Clinical identification of multiple fall risk early after unilateral transtibial amputation

Wayne Dite, Helen J Connor, Heather C Curtis
Archives of Physical Medicine and Rehabilitation 2007, 88 (1): 109-14

OBJECTIVE: To examine if previously reported clinical tests of stepping and functional mobility could discriminate between multiple-falling and nonmultiple-falling people with unilateral transtibial amputations.

DESIGN: Nonrandomized prospective cohort.

SETTING: Rehabilitation hospital and general community.

PARTICIPANTS: Forty-seven subjects initially recruited and tested at discharge. Forty subjects were retested at 6 months postdischarge and grouped as either multiple fallers (n=13) or nonmultiple fallers (n=27).

INTERVENTIONS: Not applicable.

MAIN OUTCOME MEASURES: Four Square Step Test (FSST), Timed Up & Go (TUG) test, 180 degrees turn test, and the Locomotor Capabilities Index (LCI) advanced score.

RESULTS: Significant differences (P<.01) were found between the 2 groups for all of the main outcome measures. The test scores associated with an increased risk of having multiple falls were as follows: TUG test of 19 seconds or more (sensitivity, 85%; specificity, 74%), turn time of 3.7 seconds or more (sensitivity, 85%; specificity, 78%), turn steps 6 steps or more (sensitivity, 100%; specificity, 74%), FSST of 24 seconds or more (sensitivity, 92%; specificity, 93%), and LCI advanced score of 15 or less (sensitivity, 43%; specificity, 91%).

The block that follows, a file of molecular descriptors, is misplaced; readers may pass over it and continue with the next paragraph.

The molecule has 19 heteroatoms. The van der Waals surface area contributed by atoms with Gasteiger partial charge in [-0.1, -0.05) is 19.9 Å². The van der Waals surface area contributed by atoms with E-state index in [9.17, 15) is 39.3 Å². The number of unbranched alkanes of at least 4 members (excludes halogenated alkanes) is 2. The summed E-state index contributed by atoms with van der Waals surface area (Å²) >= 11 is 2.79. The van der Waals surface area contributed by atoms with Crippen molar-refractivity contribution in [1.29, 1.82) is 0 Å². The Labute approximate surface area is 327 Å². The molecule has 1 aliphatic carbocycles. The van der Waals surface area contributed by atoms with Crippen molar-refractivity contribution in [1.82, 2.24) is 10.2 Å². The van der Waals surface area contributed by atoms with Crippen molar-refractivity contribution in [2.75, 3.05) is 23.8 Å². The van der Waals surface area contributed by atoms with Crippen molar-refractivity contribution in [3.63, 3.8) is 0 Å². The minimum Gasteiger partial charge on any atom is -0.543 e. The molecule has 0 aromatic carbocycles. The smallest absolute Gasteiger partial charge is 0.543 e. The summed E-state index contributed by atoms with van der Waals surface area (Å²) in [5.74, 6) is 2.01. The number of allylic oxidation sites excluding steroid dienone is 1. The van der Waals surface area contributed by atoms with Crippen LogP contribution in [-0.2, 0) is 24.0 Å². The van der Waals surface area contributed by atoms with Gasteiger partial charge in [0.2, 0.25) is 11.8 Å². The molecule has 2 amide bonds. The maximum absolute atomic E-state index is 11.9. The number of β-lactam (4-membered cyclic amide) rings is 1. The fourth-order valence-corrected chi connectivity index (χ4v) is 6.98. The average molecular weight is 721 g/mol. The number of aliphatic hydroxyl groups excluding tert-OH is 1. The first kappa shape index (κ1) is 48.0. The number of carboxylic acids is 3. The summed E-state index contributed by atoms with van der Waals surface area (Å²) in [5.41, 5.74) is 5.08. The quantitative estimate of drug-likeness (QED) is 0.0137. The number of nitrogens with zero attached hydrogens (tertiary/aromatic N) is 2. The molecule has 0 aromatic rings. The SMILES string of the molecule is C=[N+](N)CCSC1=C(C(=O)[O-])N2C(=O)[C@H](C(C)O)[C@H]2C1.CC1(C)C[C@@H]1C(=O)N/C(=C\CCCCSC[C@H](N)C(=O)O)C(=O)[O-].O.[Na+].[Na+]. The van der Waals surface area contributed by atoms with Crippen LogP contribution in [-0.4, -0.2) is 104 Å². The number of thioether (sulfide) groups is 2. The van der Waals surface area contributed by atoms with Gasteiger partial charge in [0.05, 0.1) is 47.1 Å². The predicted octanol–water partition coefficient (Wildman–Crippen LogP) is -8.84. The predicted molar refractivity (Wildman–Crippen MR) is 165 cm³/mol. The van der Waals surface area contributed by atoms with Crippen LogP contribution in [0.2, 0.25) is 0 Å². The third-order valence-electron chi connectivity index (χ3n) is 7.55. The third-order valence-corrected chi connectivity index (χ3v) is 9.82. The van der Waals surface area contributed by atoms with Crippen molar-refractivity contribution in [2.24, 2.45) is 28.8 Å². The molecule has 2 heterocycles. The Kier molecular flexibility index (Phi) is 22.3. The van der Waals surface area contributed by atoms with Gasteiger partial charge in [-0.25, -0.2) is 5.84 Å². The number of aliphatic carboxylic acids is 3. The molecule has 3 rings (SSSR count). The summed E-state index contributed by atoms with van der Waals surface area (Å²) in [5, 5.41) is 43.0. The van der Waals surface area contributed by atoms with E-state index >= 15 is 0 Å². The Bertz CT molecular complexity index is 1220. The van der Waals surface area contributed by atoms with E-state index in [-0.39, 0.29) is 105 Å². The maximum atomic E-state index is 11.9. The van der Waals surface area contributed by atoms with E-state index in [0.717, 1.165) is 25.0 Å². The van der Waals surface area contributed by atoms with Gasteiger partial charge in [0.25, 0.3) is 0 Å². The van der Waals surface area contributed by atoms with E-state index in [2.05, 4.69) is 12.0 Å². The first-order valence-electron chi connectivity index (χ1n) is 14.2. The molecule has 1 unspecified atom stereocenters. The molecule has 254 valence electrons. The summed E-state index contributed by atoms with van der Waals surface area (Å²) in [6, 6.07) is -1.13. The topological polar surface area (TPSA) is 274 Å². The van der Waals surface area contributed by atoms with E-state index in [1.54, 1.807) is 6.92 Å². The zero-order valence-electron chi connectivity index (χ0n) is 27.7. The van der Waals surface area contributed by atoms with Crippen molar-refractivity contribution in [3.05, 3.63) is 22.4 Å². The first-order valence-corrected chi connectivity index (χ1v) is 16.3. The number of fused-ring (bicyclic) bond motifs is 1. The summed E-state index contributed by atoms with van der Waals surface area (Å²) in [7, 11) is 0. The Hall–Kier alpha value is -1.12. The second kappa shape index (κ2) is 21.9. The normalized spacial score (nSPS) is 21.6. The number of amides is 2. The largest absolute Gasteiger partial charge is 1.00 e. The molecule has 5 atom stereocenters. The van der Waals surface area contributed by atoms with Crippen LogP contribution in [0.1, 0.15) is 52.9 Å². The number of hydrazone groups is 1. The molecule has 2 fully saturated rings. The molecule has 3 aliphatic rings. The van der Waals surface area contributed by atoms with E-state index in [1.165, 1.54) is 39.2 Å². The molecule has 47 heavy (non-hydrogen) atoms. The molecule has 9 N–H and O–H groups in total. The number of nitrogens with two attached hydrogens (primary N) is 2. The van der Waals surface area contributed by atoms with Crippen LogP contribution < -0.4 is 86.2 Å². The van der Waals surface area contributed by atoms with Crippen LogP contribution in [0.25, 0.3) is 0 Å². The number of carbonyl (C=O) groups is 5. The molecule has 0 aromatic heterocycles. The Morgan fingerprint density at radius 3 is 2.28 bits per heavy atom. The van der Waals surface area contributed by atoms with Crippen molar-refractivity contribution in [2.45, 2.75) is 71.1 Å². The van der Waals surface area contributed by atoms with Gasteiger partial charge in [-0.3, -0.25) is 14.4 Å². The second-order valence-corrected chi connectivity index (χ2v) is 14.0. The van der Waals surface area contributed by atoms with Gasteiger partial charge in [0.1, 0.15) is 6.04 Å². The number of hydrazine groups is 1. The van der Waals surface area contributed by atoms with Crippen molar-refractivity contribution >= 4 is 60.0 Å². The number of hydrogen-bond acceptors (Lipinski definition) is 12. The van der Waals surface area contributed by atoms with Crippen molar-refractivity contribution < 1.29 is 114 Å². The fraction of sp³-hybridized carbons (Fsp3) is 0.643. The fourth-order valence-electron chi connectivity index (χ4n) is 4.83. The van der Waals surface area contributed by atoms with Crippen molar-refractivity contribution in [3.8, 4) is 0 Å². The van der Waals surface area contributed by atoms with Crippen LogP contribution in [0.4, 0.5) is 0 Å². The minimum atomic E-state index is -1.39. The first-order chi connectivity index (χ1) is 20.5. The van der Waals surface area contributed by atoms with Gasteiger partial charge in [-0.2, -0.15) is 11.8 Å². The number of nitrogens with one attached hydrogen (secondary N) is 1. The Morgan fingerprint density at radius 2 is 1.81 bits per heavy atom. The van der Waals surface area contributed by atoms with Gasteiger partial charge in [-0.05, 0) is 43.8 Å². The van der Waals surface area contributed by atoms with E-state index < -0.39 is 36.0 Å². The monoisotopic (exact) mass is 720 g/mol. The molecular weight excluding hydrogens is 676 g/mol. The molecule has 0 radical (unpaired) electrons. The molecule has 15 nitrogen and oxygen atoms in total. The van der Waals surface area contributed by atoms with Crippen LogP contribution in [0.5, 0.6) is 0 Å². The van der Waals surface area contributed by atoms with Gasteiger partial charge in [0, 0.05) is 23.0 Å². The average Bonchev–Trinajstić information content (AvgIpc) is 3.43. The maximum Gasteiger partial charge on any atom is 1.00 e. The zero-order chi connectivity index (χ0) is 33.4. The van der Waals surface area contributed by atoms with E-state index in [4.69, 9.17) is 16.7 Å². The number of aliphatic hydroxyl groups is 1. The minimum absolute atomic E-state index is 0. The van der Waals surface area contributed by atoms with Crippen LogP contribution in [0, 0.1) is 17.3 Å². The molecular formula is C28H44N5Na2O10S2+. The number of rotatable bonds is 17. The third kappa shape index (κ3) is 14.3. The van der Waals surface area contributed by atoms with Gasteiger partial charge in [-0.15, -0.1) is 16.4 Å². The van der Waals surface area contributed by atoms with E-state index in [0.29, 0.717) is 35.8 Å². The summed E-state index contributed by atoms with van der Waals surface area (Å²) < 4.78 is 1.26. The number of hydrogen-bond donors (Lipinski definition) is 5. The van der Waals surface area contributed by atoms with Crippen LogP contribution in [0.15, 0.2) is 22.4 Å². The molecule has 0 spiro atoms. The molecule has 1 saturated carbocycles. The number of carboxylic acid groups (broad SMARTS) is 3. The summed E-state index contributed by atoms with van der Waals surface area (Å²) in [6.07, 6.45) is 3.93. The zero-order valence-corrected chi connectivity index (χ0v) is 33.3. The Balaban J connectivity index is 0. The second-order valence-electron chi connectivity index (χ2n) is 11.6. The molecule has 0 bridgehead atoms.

CONCLUSIONS: In this study, multiple-falling people with transtibial amputations displayed impaired mobility on the outcome measures reported. These measures offer valuable clinical tests of different and functionally relevant activities and provide good identification of multiple-falls risk.

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